Reducing illegal alien crime in Colorado

This week Colorado - and especially the Denver Metro area - was shocked when a drunk illegal alien, Ever Olivos-Gutierrez, plowed into the car of Juan Carlos Dominguez-Palomino at a high rate of speed killing the teen. This will be Olivos-Gutierrez fourth DUI conviction since 2004, when the illegal alien overstayed his visa.

Last year Senate president Morgan Carrol and then-Senator Giron sponsored and testified for House Bill 13-1258. This bill repealed Senate Bill 06-90. SB 90 insured that local law enforcement agents and local government employees that have probable cause to believe that a person is not legally in the United States report the person to federal immigration officials. It also:

  • prohibits local governments from adopting ordinances or policies that limit or prohibit law enforcement agents from communicating or cooperating with federal immigration officials regarding the immigration status of a person in Colorado;
  • requires local governments to notify local officials of the duty to comply with the reporting requirements;
  • requires local governments to provide report statistics to the General Assembly; and
  • prohibits a local government that violates the law from receiving any grants administered by the Department of Local Affairs.

When the Democratic legislature passed House Bill 13-1258 and Gov. Hickenlooper signed it into law, they made it more difficult to identify and report illegal aliens as well as to hold Immigration and Customs Enforcement [ICE] accountable for deportation. Without this kind of legislation Colorado, can look forward to many more Juan Carlos Dominguez-Palomino type crimes as repeat offending illegal aliens are put back on the street.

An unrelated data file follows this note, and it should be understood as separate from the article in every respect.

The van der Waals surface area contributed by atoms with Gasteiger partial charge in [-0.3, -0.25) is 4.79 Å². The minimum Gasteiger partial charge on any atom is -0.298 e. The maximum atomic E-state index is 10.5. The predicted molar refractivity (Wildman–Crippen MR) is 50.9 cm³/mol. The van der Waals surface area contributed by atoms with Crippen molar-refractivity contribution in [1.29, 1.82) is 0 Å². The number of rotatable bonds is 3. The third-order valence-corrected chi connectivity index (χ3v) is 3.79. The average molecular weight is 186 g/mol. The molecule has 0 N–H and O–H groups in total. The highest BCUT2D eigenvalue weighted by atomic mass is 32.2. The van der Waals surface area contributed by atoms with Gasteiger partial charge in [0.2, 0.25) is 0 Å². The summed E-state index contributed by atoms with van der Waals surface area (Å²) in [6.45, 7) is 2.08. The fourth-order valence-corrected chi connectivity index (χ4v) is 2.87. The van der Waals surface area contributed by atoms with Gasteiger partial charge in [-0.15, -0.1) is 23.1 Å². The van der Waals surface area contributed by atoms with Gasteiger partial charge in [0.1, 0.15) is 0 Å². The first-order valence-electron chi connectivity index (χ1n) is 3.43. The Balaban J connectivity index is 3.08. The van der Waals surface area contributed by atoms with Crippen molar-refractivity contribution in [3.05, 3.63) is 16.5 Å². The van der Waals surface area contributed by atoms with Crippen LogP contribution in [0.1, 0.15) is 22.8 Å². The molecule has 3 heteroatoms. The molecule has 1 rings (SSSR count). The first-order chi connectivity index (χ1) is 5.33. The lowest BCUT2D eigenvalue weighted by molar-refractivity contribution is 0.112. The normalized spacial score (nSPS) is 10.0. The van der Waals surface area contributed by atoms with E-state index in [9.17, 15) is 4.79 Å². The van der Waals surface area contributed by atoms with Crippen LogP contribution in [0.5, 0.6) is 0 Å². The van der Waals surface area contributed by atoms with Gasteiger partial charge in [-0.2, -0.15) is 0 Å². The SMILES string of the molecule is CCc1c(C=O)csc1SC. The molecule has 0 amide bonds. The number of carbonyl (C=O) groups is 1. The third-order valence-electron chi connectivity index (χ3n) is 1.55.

This year Colorado Senator Owen Hill sponsored Senate Bill 14-061: Refer Illegal Aliens To ICE After Conviction. This bill would have required the court to determine the immigration status of a defendant after a felony conviction. If the person was in the country illegally, the court would have informed the United States Bureau of Immigration and Customs Enforcement before the defendant began serving his or her sentence and requested that they take custody of the defendant. This bill was defeated in the Senate Judiciary Committee.

The rational for these defeats is that if the illegal alien is not picked up by ICE, the state taxpayer would have to pay to house the illegal alien indefinitely.

This is not true. If ICE refused to put a hold on the the illegal alien, he would be processed in the usual manner. The only costs would be for the Colorado Bureau of Investigation to run a check and the paperwork to transfer the prisoner to ICE.

We need to make it clear to our legislators and the Governor that we want the tenets of SB 90 reinstated. We want Colorado law enforcement from top to the bottom to be proactive in detecting, detaining and deporting illegal aliens. Deportation is a tool that can reduce crime and increase public safety in Colorado. HB 1258 does not enhance public safety. SB 90 does so and that is what our state government should support.


CAIRCO Research

SB90 and other bills passed in 2006 by the Colorado legislative.